401K CONSULTANTS IN GRAND RAPIDS, MICHIGAN
What is a 401k Retirement Plan Rollover?
So, you’ve left your job, or plan to, but still have a 401k retirement plan with your old employer, with a tidy pile of money in it.
Question: What should you do with it?
You’ve got four options:
- Cash it out.
- Leave the money in your old company’s plan.
- Move your money into your new employer’s plan.
- Roll it over to an IRA
Go for a 401k rollover to an IRA.
Integrated Financial Services, Inc. is a 401K consulting firm that specializes in planning and implementing 401K rollovers consistent with your long-term goals and risk tolerances.
However, the first option is rarely the best one. If you cash in your 401k retirement plan, the tax consequences can be stunning. Almost all, 401k retirement plan consultants will advise you against it. Among the drawbacks: your employer is required to withhold 20% for federal income taxes, you’ll pay a 10% premature withdrawal penalty, (if you are younger than 59½), and the money will no longer be tax-deferred for your retirement. In addition, since it will be counted as taxable income in the year you receive it, you may find yourself in a much higher tax bracket. On larger balances, it’s common to see a 35-40% loss due to these factors. On the other hand, The tax benefits of rolling over your 401k plan to another tax-qualified plan are many. 401k retirement plan consultants or 401k plan advisors can help you weigh the pros and cons before you make a decision.
The other 3 options preserve the tax-deferred status. If you rollover the funds of your 401k retirement plan, make sure you choose a ‘trustee to trustee’ transfer, also known as a “direct rollover.” With this method, your old employer writes a check directly to the custodian that administers your new plan. This avoids taxes, penalties, and the mandatory 20% withholding requirement.
Here are the pros and cons of each option as listed by our 401k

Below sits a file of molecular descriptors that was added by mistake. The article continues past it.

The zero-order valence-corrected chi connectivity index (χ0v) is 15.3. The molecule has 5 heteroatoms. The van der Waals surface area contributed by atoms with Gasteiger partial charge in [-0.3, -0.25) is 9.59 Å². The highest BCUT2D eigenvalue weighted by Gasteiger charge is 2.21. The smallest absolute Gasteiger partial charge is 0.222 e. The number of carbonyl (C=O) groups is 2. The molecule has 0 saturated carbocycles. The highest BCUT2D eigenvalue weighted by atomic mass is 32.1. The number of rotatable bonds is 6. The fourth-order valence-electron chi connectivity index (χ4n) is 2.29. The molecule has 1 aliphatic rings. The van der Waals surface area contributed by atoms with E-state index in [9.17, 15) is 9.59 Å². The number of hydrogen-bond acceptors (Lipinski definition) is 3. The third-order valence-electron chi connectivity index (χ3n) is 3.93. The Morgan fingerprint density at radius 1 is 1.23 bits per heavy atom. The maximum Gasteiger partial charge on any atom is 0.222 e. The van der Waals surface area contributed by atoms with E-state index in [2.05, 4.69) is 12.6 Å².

retirement consultants at Integrated Financial Services Inc.
Reasons not to rollover your 401k to an IRA
401k to IRA Rollover– There are a few reasons why you may choose not to rollover your 401k retirement plan
- The investments and expenses of the old 401k are so attractive, they cannot be replicated.
- 401k plans have loan options– IRAs do not.
- If you’re still working for your employer at age 72, you can delay taking Required Minimum Distributions (RMDs) until you retire. Funds in IRAs must begin RMDs at the age of 72.
Note: If you have less than $5,000 in your 401k, your old employer may require that you remove your funds from the plan after leaving.
Rollover an old 401k Retirement Plan to a new employer’s 401k Retirement Plan
- This option may be worthwhile if you have a smaller balance or you like the investment’s options and costs of the new plan.
- It allows you to consolidate 401k retirement plans giving you one less account to worry about.
Rollover your old 401k Retirement Plan into an IRA
Conventional wisdom has long been to take your 401k retirement plan with you and roll it into an IRA that you control. For up to 95% of retirees, this may be the best option for many reasons. Many 401k plan consultants and financial advisor favor this choice.
IRA vs 401k
You can set up your own plan for your nest egg, with the investment options that you choose. 401k retirement plans are established by your employer and it is their plan- you are just a participant. You are subject to the rules they have adopted. You are limited to the 20 or so allocation choices that the company allows with the custodian that they have chosen. Rolling to an IRA may make sense as you have a much broader range of investment options. You can choose from over 10,000 mutual funds, and just about any individual stock, bond, annuity, or ETF. With many custodians, a huge selection of no-load mutual funds is offered to choose from with hundreds of different fund companies.
- You can divide your funds into goal specific allocations. You can do different things such as income with a portion of your funds that are not available in a 401k retirement plan. Example: setting up a stream of lifetime monthly income that you are guaranteed never to outlive– like a traditional pension.